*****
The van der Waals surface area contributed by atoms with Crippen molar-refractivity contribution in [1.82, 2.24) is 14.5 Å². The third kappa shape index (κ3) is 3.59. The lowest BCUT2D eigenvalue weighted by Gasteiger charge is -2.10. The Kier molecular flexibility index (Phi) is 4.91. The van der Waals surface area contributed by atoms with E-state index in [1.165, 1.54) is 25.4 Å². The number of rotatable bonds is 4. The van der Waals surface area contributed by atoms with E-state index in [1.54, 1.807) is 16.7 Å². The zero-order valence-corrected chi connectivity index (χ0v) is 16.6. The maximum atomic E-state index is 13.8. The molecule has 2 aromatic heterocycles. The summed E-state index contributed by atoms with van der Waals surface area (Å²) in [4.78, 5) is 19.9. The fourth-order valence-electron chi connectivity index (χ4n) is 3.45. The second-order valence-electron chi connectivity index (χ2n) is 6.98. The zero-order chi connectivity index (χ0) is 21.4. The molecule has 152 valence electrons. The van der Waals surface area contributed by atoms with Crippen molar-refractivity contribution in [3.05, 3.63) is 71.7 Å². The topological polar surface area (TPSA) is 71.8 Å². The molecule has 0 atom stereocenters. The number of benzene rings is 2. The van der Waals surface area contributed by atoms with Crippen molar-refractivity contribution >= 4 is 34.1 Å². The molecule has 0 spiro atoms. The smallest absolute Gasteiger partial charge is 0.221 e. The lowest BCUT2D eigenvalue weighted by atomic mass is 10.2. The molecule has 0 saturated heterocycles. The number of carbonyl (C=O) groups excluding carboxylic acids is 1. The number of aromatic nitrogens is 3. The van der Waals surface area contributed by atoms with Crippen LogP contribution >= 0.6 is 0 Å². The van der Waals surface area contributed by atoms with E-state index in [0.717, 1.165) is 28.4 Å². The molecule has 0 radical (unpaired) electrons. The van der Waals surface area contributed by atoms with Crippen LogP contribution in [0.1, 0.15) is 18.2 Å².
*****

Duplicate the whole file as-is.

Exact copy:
The van der Waals surface area contributed by atoms with Crippen molar-refractivity contribution in [1.82, 2.24) is 14.5 Å². The third kappa shape index (κ3) is 3.59. The lowest BCUT2D eigenvalue weighted by Gasteiger charge is -2.10. The Kier molecular flexibility index (Phi) is 4.91. The van der Waals surface area contributed by atoms with E-state index in [1.165, 1.54) is 25.4 Å². The number of rotatable bonds is 4. The van der Waals surface area contributed by atoms with E-state index in [1.54, 1.807) is 16.7 Å². The zero-order valence-corrected chi connectivity index (χ0v) is 16.6. The maximum atomic E-state index is 13.8. The molecule has 2 aromatic heterocycles. The summed E-state index contributed by atoms with van der Waals surface area (Å²) in [4.78, 5) is 19.9. The fourth-order valence-electron chi connectivity index (χ4n) is 3.45. The second-order valence-electron chi connectivity index (χ2n) is 6.98. The zero-order chi connectivity index (χ0) is 21.4. The molecule has 152 valence electrons. The van der Waals surface area contributed by atoms with Crippen molar-refractivity contribution in [3.05, 3.63) is 71.7 Å². The topological polar surface area (TPSA) is 71.8 Å². The molecule has 0 atom stereocenters. The number of benzene rings is 2. The van der Waals surface area contributed by atoms with Crippen molar-refractivity contribution >= 4 is 34.1 Å². The molecule has 0 spiro atoms. The smallest absolute Gasteiger partial charge is 0.221 e. The lowest BCUT2D eigenvalue weighted by atomic mass is 10.2. The molecule has 0 saturated heterocycles. The number of carbonyl (C=O) groups excluding carboxylic acids is 1. The number of aromatic nitrogens is 3. The van der Waals surface area contributed by atoms with Crippen LogP contribution >= 0.6 is 0 Å². The van der Waals surface area contributed by atoms with E-state index in [0.717, 1.165) is 28.4 Å². The molecule has 0 radical (unpaired) electrons. The van der Waals surface area contributed by atoms with Crippen LogP contribution in [0.1, 0.15) is 18.2 Å².